Departure Number Three. In the film Patch Adams befriends Carin Fisher, a fellow student at the school and over the course of the film, they fall in love with each other. We learn her tragic backstory of being molested as a child causing her inability to trust people and more so, the inability to trust men. Of course as the love interest, she learns to trust Adams and as she does, she decides to trust the male character Lawrence “Larry” Silver, a deeply disturbed patient and is murdered by him. While it is a very sad, emotional piece for the movie, the fact remains that it never happened. There was no Carin Fisher in real life. Adams did have a close friend that was murdered in a similar way to Carin in the film, but the biggest difference was Adams’ friend was MALE. Not only did the writers, director, and who ever else change the gender of Adams’ friend, but they also decided that in order to really help sell the film, they needed to tweak that sad, emotional scene for the audience. So they felt that while it would be sad to mention the murder of Adams’ friend, it would be much sadder if it was his love interest that was murdered, a love interest mind you that never existed so we can later have Adams have an internal struggle of whether or not to continue his medical practice. Sure the real Adams meets a fellow student named Linda whom he becomes romantically involved with during his last year at medical school and then later marries in 1975, but the fact still remains that the character Carin was not supposed to represent Linda, but the fabricated FEMALE version of Adams’ close MALE friend that was murdered in real life. Not to mention, in the film the murder takes place after the opening of the Gesundheit! Institute when in real life, the murder took place BEFORE the institute was built.

      Departure Number Four. In the film, Adams and his colleagues run into the problem of constantly running out of medical supplies for their institute and they come up with the solution of stealing from the hospital that’s part of their school. No really, they steal. I know Patch mentions in the film that the hospital is starting to learn about them “borrowing” medical supplies, but let’s face it! If they borrowed the supplies, it would imply that they actually asked permission to take the stuff first. If they had BORROWED anything, then they wouldn’t need these clever disguises to sneak the supplies out of the hospital. So yeah, they’re stealing. And big surprise, the real Adams NEVER stole medical supplies and he didn’t open the Gesundheit! Institute without a medical license as implied in the film. If I were Adams, I’d be pissed off too that Hollywood is misrepresenting me as an incompetent doctor that steals from hospitals and opens an medical institute sans license.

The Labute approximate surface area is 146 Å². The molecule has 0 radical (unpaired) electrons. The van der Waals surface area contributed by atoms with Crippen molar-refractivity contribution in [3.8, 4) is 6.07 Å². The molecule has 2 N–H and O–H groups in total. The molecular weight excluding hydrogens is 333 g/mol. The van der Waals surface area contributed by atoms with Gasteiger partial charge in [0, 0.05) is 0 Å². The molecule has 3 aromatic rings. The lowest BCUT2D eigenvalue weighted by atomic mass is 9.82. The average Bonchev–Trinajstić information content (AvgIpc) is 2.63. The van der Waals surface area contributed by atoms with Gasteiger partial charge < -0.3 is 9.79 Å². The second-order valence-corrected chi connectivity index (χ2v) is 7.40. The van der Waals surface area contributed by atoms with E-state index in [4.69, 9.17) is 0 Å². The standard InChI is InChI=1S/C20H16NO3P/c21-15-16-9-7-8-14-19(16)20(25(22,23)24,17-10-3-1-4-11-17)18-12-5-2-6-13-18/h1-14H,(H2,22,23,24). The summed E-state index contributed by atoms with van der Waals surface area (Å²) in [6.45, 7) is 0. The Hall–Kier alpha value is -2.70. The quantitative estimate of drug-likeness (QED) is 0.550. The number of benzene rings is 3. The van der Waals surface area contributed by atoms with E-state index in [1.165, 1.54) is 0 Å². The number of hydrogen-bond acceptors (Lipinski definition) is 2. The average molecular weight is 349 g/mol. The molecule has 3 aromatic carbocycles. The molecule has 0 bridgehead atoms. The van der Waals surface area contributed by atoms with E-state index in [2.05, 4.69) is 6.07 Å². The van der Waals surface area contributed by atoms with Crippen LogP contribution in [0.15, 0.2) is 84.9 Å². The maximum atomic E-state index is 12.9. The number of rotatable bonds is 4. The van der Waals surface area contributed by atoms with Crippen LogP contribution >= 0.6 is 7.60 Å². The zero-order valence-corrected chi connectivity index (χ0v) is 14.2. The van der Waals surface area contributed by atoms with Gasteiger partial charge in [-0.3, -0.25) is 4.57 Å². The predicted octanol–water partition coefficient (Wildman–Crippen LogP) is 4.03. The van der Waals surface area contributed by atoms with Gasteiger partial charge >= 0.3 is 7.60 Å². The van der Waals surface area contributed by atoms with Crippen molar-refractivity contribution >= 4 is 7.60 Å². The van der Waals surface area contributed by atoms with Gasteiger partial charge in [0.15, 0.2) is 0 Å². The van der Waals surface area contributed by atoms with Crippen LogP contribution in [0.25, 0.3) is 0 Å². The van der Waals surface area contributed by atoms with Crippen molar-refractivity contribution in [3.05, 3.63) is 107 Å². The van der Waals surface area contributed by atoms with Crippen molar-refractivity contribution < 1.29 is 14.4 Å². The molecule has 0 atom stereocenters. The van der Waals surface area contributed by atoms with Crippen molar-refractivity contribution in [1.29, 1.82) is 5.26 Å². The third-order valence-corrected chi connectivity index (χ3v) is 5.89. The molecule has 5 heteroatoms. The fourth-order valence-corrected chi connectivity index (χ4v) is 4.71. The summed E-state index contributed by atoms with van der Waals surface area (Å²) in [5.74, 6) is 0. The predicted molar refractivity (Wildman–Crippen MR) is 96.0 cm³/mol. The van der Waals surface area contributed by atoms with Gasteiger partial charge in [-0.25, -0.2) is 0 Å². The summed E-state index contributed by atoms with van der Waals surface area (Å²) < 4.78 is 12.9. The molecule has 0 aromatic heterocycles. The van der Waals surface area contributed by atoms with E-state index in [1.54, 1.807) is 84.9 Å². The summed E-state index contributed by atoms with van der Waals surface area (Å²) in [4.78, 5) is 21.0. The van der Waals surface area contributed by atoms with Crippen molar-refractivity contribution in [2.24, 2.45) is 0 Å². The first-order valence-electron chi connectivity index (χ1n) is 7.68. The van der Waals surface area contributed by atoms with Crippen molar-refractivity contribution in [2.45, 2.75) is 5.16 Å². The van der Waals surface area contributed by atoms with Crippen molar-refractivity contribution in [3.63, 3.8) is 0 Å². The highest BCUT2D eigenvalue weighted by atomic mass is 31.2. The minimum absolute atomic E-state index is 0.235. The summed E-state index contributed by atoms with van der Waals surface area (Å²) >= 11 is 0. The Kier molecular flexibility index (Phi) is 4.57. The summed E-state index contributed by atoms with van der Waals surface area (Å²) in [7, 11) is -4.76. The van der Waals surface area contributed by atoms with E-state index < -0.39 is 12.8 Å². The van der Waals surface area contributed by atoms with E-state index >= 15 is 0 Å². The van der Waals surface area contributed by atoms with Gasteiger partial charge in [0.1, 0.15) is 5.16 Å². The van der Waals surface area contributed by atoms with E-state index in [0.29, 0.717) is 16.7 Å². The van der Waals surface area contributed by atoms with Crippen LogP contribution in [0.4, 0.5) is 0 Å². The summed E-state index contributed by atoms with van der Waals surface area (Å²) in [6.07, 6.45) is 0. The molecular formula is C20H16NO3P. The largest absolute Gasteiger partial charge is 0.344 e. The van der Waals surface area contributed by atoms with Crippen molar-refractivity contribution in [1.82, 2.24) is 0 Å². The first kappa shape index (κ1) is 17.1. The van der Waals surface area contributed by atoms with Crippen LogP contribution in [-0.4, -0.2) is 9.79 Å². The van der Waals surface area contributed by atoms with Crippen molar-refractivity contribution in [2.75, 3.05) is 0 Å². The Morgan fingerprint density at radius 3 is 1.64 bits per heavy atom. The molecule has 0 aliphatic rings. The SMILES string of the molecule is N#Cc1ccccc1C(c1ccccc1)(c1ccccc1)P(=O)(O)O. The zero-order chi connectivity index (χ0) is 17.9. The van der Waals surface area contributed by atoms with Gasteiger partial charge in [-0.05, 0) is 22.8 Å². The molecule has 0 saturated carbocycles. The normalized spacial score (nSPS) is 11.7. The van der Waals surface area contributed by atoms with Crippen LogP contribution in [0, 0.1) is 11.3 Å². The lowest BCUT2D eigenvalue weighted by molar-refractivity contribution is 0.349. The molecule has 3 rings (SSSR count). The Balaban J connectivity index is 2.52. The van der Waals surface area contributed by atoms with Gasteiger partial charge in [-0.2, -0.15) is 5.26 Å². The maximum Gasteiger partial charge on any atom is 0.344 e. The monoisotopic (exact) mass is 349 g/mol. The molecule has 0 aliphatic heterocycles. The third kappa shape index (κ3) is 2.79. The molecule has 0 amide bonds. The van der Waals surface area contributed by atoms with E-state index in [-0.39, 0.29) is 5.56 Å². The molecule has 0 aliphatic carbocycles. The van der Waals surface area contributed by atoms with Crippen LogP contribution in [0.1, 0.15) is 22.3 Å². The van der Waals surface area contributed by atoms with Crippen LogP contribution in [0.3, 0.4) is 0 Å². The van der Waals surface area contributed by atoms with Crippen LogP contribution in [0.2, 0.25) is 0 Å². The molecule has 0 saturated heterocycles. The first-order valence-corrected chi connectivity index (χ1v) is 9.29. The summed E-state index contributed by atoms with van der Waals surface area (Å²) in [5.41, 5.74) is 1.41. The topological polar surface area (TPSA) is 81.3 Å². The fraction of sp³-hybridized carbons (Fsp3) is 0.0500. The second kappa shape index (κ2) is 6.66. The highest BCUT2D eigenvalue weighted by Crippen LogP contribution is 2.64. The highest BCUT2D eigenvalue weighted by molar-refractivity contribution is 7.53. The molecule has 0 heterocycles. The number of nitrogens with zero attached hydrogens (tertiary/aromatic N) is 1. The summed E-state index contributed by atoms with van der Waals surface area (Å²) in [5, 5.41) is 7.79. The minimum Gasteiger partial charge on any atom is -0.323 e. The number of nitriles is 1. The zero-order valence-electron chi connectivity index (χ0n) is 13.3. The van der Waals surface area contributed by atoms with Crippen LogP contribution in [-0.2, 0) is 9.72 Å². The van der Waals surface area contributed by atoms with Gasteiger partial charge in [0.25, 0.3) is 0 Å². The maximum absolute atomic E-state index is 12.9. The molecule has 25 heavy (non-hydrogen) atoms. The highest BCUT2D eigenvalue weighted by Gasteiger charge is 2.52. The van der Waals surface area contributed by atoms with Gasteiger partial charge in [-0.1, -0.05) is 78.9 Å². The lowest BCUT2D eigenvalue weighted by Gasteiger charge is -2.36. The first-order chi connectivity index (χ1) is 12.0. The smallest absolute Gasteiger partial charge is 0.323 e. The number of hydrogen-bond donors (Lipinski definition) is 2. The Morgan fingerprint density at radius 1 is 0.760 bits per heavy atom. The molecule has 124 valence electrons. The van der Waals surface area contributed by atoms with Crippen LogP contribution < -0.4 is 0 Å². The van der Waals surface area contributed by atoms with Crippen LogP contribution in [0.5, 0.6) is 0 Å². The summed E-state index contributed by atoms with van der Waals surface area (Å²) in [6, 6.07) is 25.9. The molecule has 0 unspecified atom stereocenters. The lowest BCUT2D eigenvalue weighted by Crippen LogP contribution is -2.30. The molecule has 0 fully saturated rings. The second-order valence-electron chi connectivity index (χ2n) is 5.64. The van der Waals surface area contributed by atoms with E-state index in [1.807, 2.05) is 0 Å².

Plus, the fact that in the movie Adams is portrayed as just a “funny doctor” omitting any research and effort he put into his work, the character is simplified into nothing more than the eccentric rebel that wants to prove “laughter is the best medicine” while misrepresenting doctors as being cold, heartless tyrannical individuals. Yes, some medical professionals might act that way, but there are others out there that don’t. They’re NOT all the same.


  11. Everyone has been requesting this so let’s take a look at the real Pan, Robin Williams.


  12. 12 Actors Who Won Oscars For Completely The Wrong Role

    Robin Williams

    Won For… Good Will Hunting

    Should Have Won For… One Hour Photo

    There’s a fairly reasonable suggestion that Robin Williams should have won Oscars for all of his nominated roles (The Fisher King, Good Morning Vietnam and Dead Poets Society being the ones he missed out on), but there’s an even bigger case that he deserved wins for two unnominated performances.

    He could have won for Insomnia, and nobody would have called injustice, but he absolutely SHOULD have won for his excellent, clawing performance as Sy The Photo Guy in One Hour Photo. It’s a complete transformation of a performance, creepy and dangerous in its mundanity, and bubbling with something darker and more sinister.

    Sy is the archetypal portrait of a killer whose neighbors would say he “kept himself to himself”, and where there was huge potential to play him as a pantomime creation, Williams instead offered something more considered and more effective for it. He’s just as wounded as Dr. Sean Maguire, but he’s a victim of a monster inside himself, and the lack of passionate explosions marks him out as the superior creation.


  13. 15 Worst Movies To Gross Over $100 Million


    Patch Adams Robin Williams Monica Potter 15 Worst Movies To Gross Over $100 Million

    This abysmal 1998 release finds Robin Williams delivering a cloying performance as a medical student who believes in the adage “Laughter is the best medicine.”

    Patch Adams does whatever it takes to bring smiles to the faces of the ill people around him — including dancing with bedpans on his feet and swimming in a pool filled with 12,000 pounds of wet noodles. But his unorthodox behavior stirs the wrath of the university’s humorless dean (Bob Gunton), who you know is the bad guy because his face is often lit from underneath. Patch also annoys a fellow physician (Philip Seymour Hoffman) who’s actually the most sensible character in the film but is treated by the hack filmmakers as a lout simply because he won’t wear a clown nose like the insufferable Adams.

    Patch Adams offensively trots out every hoary plot device, no matter how improbable, exploitative, or downright imbecilic. Incidentally, the film is based on a real individual, Hunter “Patch” Adams. Needless to say, he despises this movie.


  14. THE GOSSIP LIFE 04/04